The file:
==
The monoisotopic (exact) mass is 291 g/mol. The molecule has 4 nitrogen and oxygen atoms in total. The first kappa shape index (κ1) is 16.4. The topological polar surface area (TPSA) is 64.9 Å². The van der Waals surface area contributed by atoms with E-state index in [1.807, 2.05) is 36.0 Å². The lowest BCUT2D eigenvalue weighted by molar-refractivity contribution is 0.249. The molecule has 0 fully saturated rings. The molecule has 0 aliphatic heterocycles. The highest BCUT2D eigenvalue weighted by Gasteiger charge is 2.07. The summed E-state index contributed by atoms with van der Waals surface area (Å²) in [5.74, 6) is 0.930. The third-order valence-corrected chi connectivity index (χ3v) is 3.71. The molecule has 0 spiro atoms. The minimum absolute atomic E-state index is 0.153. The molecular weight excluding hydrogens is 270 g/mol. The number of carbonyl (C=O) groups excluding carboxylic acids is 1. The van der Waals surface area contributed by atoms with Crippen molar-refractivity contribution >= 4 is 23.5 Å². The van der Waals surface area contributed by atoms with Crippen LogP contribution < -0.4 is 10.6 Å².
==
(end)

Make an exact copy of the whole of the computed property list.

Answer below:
The monoisotopic (exact) mass is 291 g/mol. The molecule has 4 nitrogen and oxygen atoms in total. The first kappa shape index (κ1) is 16.4. The topological polar surface area (TPSA) is 64.9 Å². The van der Waals surface area contributed by atoms with E-state index in [1.807, 2.05) is 36.0 Å². The lowest BCUT2D eigenvalue weighted by molar-refractivity contribution is 0.249. The molecule has 0 fully saturated rings. The molecule has 0 aliphatic heterocycles. The highest BCUT2D eigenvalue weighted by Gasteiger charge is 2.07. The summed E-state index contributed by atoms with van der Waals surface area (Å²) in [5.74, 6) is 0.930. The third-order valence-corrected chi connectivity index (χ3v) is 3.71. The molecule has 0 spiro atoms. The minimum absolute atomic E-state index is 0.153. The molecular weight excluding hydrogens is 270 g/mol. The number of carbonyl (C=O) groups excluding carboxylic acids is 1. The van der Waals surface area contributed by atoms with Crippen molar-refractivity contribution >= 4 is 23.5 Å². The van der Waals surface area contributed by atoms with Crippen LogP contribution < -0.4 is 10.6 Å².